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Does Coinbase benefit from Binance’s guilty plea?

Does Coinbase benefit from Binance’s guilty plea?
Coinbase CEO Brian Armstrong said the US government's punishment of Binance reinforced his exchange's decision to take a compliant approach to their business. Credit: Rita Fortunato/DL News.
  • Coinbase has obtained regulatory licences, and carefully vetted the tokens on its platform.
  • That approach now puts the largest exchange in the US in a good position to scoop up market share from Binance.
  • But it won’t all be plain sailing, as second-order effects from Binance’s settlement with the US government ripple through the market.

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With the legal uncertainties surrounding Binance now resolved, Coinbase, the largest cryptocurrency exchange in the US, finds itself in an intriguing position.

On the one hand, it’s well-positioned to scoop up some of Binance’s US market share.

On the other hand, legal experts say, the ripples of Binance’s downfall will challenge Coinbase’s business model.

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Let’s get into it. But first, to recap:

  • Binance, the world’s largest cryptocurrency exchange by volume, pleaded guilty to US criminal charges stemming from its failure to put in place anti-money laundering protections.
  • Under the terms of a settlement agreement with the government, Binance will pay $4.3 billion in penalties, submit to an intensive three-year monitoring programme, and its CEO and founder, Changpeng Zhao, has resigned.

What does this have to do with Coinbase?

Silicon Valley veteran Brian Armstrong launched Coinbase in 2012.

The exchange chose to take a compliant path — it registered for state licences, strictly vetted and limited the coins it listed, and even went public in 2021.

That approach cost Coinbase when Binance burst onto the scene in July 2017.

As Armstrong wrote recently on X, going public meant that Coinbase “couldn’t always move as quickly as others.”

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“It’s more difficult and expensive to take a compliant approach. You can’t launch every product that customers want when it’s illegal,” Armstrong said.

Regulators have accused Zhao and Binance execs enriching themselves by knowingly dodging securities laws.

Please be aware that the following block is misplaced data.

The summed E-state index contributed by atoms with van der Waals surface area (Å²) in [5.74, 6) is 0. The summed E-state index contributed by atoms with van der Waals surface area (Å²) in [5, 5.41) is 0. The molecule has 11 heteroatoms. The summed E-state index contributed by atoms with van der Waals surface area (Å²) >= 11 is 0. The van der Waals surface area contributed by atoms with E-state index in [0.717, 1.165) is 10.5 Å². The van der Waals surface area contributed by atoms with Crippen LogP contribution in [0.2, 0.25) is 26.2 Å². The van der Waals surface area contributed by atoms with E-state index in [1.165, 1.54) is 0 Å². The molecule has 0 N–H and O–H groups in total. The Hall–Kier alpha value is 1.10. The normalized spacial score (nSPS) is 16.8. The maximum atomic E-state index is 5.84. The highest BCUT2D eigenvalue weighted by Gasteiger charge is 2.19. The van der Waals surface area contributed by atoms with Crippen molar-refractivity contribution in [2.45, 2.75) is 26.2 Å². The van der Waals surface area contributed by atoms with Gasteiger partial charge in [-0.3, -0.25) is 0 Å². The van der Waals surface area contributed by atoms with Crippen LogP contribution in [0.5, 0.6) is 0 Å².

Binance also acted under the cover of layers of obfuscation that made its corporate structure tricky to nail down — it didn’t, for instance, have a board of directors or headquarters listed in any nation.

At its peak, Binance had 60% of the world’s crypto trading volume and still boasts about 43% of market share.

Last week’s events vindicated Armstrong’s cautious approach.

Binance has already started delisting trading pairs, and assets — including sanctioned crypto mixer Tornado Cash’s token TORN.

It must now beef up compliance, and will be unable to move fast and break things.

That will cost Binance. Most legal experts I’ve spoken to expect to see it leave the US altogether.

That’s good news for US competitors — especially those that, like Coinbase, have laboured to meet regulatory standards, XReg Consulting managing director Aaron Unterman told me.

“[For those businesses] it’s a good scenario … Though for quite a long time, it was a disadvantage in terms of market share,” he said.

Also, the scourging of Binance leaves Coinbase to a more resilient market.

“If this had happened a year ago, there would have been significant knock-on effects that would have damaged the crypto market significantly,” Unterman said.

“But the impact has not caused panic or thoughts of other failures. It was expected, and it creates opportunities for other players in the market.”

But Binance’s downfall will complicate matters for Coinbase, too.

Crypto investors are eagerly awaiting regulatory approval of spot Bitcoin exchange-traded funds filed by heavyweight asset managers like BlackRock.

The fact that the world’s largest exchange will no longer be a criminal enterprise brings legitimacy to the industry, and enhances the possibility of ETF approval, according to several market watchers.

That’s not an unmitigated advantage for Coinbase.

Competition from BlackRock could compress fees to almost nothing — a blow for an exchange that charges anything from 0.6% to 3%, as DL News markets correspondent Adam Morgan McCarthy writes.

And then there’s Coinbase’s ongoing lawsuit with the US Securities and Exchange Commission.

That hinges on technical securities law interpretations, rather than criminal charges.

Still, Unterman said, the Binance case could bolster the SEC’s claim to be the primary regulator of crypto — a claim that underpins its case against Coinbase.

Look out for my article this week where I delve into this aspect of Binance’s downfall.

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